In “Star Trek” lore, humans meet their first aliens in 2063. It turns out that we might not need to wait that long — at least according to some optimistic scientists who claim that we should find evidence of alien life within the next two decades.
"I think in the next 20 years we will find out we are not alone in the universe.”
Those words, from Kevin Hand, deputy chief scientist for solar system exploration at NASA’s Jet Propulsion Laboratory, made headlines on Monday when he spoke them during a panel discussion.
He's not the first one to make predictions of that kind. Russian astronomer Andrei Finkelstein gave the same time frame three years ago, and Seth Shostak, senior astronomer at the SETI Institute, has said we will discover a signal from intelligent life by 2025, only 11 years from now.
Later, Hand told NBC News that he stood by his statement. Between the search for signals from alien civilizations, advanced telescopes examining atmospheres of exoplanets — planets that orbit stars other than the sun — and potential missions to Europa and Enceladus (the water-covered moons of Jupiter and Saturn, respectively), he said, it’s not a stretch to think that we might find signs of life relatively soon.
“There are not tremendous technological hurdles to getting this kind of exploration done,” Hand said. “It’s not like we have to develop warp drive to search for life on Mars and Europa.”
"There is one thing we can say for sure: If we don’t look for life out there, we won’t find it."
It’s more a matter of will than scientific know-how, he said. NASA’s $8.8 billion James Webb Space Telescope is a good start. Slated to launch into orbit by 2018, it could detect signs of oxygen, methane or other signs of biological life on distant planets, although some scientists think that an even larger, more advanced telescope is needed to accomplish that goal.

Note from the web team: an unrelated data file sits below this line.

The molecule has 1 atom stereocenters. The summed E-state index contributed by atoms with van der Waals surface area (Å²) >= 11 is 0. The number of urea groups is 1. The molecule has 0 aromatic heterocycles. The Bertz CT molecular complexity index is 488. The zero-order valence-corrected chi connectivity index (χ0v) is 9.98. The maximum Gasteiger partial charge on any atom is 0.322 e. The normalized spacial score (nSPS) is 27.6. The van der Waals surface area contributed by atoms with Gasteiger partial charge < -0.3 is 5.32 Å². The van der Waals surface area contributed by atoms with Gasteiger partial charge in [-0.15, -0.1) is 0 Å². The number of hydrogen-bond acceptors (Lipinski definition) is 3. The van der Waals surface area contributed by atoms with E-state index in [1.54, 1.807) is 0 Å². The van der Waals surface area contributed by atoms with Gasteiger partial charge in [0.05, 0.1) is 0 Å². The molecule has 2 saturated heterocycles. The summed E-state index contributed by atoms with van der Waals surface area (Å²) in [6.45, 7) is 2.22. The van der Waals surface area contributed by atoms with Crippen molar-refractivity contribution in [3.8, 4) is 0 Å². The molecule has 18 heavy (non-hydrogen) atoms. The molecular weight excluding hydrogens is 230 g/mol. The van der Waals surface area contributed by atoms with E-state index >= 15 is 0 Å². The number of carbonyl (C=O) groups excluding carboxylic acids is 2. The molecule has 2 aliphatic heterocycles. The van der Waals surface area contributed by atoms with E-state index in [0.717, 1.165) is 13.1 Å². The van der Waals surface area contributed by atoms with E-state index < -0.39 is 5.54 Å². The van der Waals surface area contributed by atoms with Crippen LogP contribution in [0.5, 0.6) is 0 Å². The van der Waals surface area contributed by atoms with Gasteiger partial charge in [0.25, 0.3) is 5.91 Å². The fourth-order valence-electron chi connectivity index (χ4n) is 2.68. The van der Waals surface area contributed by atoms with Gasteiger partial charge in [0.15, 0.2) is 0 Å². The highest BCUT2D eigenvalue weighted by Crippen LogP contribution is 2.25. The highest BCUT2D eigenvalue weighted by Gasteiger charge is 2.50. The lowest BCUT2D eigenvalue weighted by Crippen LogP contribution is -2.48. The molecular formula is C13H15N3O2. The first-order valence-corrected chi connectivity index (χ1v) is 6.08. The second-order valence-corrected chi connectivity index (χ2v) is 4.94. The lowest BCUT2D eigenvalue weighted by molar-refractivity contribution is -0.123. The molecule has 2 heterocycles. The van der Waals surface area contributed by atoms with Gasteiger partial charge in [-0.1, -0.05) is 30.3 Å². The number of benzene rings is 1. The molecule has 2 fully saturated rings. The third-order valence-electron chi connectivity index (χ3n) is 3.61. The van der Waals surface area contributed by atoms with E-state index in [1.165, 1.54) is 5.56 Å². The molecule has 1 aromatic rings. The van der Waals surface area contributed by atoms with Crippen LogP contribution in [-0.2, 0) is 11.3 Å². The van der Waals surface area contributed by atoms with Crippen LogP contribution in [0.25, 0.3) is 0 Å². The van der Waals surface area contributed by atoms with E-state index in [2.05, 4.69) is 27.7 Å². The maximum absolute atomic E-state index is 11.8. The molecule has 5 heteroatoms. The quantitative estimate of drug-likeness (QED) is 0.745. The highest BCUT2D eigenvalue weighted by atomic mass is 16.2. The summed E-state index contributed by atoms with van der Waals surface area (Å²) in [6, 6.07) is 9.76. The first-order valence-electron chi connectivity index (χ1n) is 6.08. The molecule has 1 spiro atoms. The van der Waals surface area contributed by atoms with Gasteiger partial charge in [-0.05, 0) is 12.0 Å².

NASA’s Curiosity rover, currently exploring Mars, could still find that the Red Planet was once home to life.
But not all scientists are willing to name a specific number of years until we find traces of aliens — or if we will ever find them at all.
“Kevin Hand is a brilliant scientist, and the search for other life in the universe is probably the greatest human quest there is,” Berkeley astronomer Geoffrey Marcy, who has discovered more exoplanets than anyone else on Earth, told NBC News.
“Having said that, we don’t know if life exists elsewhere,” he said. “This is a quest for a holy grail that might be easy to find, or it might be that life in the universe is extraordinarily rare. We have no idea which of those two possibilities might be true.”
There are theories as to how common life is in the universe. But until we actually observe signs of life, we can’t be sure, he said. If we do find something in the next 20 years, however, it could mean that we have a lot of alien neighbors.
“If you put your toe into the ocean and a shark bites it off, you can bet that there are other sharks out there,” Marcy said. “If we put our toe into the cosmic ocean and we make contact with life, that could be a sign that the universe is teeming with it.”
While the two scientists might not agree on everything, they both believe human beings should be putting more resources into exploring space for signs of life.
Finding it anywhere could mean "we live in a biological universe where life arises whenever the conditions are right," Hand said.
The possibility of such a revolutionary discovery is worth funding advanced telescopes and missions to Mars, Europa and beyond.
As Marcy put it, "There is one thing we can say for sure: If we don’t look for life out there, we won’t find it."